Rome will burn. Or at the very least, he will be singed by the NHL justice system, such as it is.
In a season when no single issue has dominated the NHL's agenda like head shots and in a season when commissioner Gary Bettman took the unprecedented step of unveiling a new player safety department on the eve of the Stanley Cup final, how else can the NHL respond but to throw the book at Vancouver Canucks defenceman Aaron Rome for his vicious and late hit that levelled Nathan Horton of the Boston Bruins on Monday night in Game 3 here?
The concussive force of the blow to Horton's head left him sprawled on the ice, dazed, his eyes glazed, unmoving. As silence settled over TD Garden, the outcome of the Bruins' biggest game of the season - the third of the 2011 Stanley Cup final - was suddenly a lesser consideration, secondary to the health of their teammate.
Attendants carefully braced Horton's neck, gingerly lifted him onto a stretcher and then wheeled him off the ice so that he could be transported to Massachusetts General Hospital. The preliminary reports issued by the team said only that Horton was moving his extremities, so paralysis at least was ruled out.
These being the playoffs, it is unlikely that any sort of firm concussion diagnosis will be immediately forthcoming either. But this was not the sort of incident the NHL needed now, not with interest in the sport at record levels, with television viewers on both sides of the border flocking to watch what is turning into a close and riveting Stanley Cup final.
So even if the NHL has a long history of sluggishly doling out the suspensions come playoff time, expect a penalty with some teeth. A penalty that will raise awareness. A penalty that will force NHL players to sit up and take notice. A penalty that - once and for all - sends a message that you cannot unload on a vulnerable player, when he isn't in possession of the puck and hasn't been for what amounted to a hockey-playing eternity.
Making it worse, if anything could, hockey fans in Boston have seen this solemn moment unfold far too often in the recent past. Remember Marc Savard? Savard hasn't been the same player since a blind-side sit to the head from Matt Cooke of the Pittsburgh Penguins left with him concussion symptoms so bad that his career is in jeopardy. How about Patrice Bergeron? Bergeron is playing in these playoffs, but only have a lengthy convalescence recovering from a serious concussion that he received on a hit from Randy Jones of the Philadelphia Flyers in October of 2007.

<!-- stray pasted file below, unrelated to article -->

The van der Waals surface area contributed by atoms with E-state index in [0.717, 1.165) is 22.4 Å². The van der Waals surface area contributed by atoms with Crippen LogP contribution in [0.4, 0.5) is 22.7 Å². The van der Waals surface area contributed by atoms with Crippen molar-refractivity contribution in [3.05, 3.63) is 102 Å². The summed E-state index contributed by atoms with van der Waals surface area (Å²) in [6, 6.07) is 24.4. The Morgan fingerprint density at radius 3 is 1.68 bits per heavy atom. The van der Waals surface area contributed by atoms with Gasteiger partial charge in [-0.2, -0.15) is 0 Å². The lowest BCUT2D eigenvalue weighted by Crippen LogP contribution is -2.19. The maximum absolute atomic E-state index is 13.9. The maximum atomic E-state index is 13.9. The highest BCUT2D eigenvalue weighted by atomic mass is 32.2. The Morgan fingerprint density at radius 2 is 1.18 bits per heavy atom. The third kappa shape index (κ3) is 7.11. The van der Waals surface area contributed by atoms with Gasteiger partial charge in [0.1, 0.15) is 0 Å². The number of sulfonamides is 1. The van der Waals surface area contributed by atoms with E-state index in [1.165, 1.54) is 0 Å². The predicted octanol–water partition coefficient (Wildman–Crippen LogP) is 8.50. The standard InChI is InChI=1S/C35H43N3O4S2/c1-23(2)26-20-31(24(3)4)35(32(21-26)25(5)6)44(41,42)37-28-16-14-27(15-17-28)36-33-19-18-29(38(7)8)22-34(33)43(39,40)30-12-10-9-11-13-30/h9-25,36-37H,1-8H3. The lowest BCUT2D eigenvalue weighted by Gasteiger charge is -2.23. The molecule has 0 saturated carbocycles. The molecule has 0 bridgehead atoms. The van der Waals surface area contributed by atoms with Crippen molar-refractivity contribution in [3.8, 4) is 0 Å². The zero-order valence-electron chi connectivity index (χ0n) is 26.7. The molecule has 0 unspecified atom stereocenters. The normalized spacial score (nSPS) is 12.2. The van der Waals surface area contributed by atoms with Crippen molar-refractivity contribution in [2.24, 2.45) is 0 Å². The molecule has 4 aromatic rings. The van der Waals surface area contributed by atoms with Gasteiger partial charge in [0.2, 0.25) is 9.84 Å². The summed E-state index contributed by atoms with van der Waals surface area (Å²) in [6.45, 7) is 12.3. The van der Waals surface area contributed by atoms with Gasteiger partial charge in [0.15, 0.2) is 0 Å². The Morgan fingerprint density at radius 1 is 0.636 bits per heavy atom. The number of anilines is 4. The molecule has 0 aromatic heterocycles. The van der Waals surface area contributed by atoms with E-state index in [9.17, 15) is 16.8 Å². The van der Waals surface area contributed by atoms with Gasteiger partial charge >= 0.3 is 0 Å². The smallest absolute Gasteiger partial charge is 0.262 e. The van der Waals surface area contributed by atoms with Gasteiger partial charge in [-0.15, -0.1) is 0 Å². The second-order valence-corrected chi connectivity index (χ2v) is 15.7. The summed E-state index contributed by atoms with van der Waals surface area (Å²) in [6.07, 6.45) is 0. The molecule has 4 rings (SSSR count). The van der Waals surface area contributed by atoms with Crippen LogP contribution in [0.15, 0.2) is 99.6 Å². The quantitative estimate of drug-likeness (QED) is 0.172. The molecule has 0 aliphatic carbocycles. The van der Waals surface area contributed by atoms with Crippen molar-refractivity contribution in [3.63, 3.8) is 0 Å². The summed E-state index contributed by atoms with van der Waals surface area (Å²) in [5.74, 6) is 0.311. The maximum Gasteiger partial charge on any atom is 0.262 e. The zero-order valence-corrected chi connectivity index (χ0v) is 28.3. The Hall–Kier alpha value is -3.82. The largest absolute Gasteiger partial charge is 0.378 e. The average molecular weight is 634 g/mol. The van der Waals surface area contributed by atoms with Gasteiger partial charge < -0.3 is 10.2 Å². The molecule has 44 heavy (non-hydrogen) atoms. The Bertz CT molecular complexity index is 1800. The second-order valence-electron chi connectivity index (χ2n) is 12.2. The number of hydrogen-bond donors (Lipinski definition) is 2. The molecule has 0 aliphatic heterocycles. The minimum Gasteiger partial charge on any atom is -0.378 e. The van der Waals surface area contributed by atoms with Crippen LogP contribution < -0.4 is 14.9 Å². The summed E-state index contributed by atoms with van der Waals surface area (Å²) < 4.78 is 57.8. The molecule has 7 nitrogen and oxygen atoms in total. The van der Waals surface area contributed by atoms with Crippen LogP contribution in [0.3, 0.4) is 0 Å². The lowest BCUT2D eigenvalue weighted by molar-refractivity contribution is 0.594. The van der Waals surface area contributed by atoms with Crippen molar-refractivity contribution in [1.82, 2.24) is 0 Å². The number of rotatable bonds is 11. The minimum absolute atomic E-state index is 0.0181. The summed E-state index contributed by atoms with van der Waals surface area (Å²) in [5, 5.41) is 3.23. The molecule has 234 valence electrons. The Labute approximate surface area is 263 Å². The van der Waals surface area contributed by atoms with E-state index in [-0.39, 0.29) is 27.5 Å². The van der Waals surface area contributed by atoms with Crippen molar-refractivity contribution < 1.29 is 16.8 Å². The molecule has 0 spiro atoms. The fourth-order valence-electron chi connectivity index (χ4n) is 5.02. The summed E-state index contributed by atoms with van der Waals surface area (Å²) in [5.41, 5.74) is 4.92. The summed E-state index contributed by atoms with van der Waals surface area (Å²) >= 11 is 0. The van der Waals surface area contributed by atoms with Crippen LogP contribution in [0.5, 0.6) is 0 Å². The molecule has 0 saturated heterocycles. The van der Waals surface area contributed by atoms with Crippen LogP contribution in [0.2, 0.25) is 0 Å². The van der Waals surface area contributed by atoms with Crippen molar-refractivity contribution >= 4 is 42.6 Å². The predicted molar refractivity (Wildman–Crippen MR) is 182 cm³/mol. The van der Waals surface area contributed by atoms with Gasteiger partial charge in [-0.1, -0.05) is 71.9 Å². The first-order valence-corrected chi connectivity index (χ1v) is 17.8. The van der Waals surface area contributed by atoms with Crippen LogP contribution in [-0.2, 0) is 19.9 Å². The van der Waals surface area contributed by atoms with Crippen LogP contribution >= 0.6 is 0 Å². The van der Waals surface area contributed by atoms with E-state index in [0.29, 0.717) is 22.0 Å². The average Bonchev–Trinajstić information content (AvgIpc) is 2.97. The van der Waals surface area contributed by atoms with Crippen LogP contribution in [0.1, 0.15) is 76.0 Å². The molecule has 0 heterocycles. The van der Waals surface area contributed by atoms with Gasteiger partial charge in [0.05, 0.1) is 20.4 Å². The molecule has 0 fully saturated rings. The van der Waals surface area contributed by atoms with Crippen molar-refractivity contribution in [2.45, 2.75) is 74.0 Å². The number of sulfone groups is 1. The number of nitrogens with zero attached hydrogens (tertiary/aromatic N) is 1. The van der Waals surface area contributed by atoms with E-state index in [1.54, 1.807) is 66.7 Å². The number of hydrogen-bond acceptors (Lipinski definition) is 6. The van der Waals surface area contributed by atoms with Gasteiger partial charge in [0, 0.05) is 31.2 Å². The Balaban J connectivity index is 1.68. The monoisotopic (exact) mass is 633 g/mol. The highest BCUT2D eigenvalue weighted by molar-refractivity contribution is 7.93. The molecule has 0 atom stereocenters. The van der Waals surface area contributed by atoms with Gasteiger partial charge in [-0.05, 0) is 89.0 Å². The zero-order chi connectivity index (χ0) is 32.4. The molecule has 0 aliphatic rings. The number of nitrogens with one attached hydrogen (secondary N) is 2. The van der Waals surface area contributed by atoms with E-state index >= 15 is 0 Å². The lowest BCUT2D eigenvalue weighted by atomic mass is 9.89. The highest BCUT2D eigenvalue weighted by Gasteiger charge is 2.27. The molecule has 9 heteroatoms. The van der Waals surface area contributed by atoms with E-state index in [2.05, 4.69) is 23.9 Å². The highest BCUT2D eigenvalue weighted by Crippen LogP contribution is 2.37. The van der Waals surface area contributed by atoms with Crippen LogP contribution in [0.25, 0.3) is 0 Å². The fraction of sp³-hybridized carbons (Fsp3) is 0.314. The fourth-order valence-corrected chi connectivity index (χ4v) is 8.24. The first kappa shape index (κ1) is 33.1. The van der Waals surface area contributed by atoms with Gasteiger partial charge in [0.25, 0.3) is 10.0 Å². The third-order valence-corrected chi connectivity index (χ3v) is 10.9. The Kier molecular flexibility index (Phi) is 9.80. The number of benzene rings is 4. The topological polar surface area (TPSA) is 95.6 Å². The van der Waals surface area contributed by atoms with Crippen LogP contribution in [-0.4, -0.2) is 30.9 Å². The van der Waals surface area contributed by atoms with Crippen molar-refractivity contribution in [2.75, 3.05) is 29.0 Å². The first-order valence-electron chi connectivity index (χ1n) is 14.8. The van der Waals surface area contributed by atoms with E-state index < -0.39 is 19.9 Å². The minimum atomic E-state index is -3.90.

And lest we forget, the face of the NHL, Sidney Crosby, only just received medical clearance to resume his summer workout program from the Penguins' doctors a few days ago. Crosby didn't play a game in the second half of the season, after suffering a concussion in the Winter Classic against the Washington Capitals.
In the third round of the playoffs, Rome was himself the victim of a hit by the San Jose Sharks winger Jamie McGinn that left him bleeding from the face as he left the ice. McGinn received a major and a game misconduct on the play; Rome did not play the final two games of the series. Don't these guys ever learn?
The NHL supplementary discipline process is in a state of flux right now. The long-time czar of discipline, Colin Campbell, was not going to be involved in this series anyway because his son, Gregory, plays for the Bruins. Mike Murphy, second in command in hockey operations, will review Rome's hit on Horton. Next year, they'll hand off the duties to Brendan Shanahan, who will be in charge of the player safety department.
Last week, Bettman said it was his "hope and expectation" that supplementary discipline will be ramped up as long as the players' association is onside with the policy change.
"If there's certain conduct that we want to see out of the game, then we've got to make sure we do what's necessary," Bettman said. "[With]discipline, people like to focus on punishment. I'd rather focus on using the supplemental discipline mechanism to better promote player safety."
If they're serious about promoting player safety, then there's no better time to start than right now.Report Typo/Error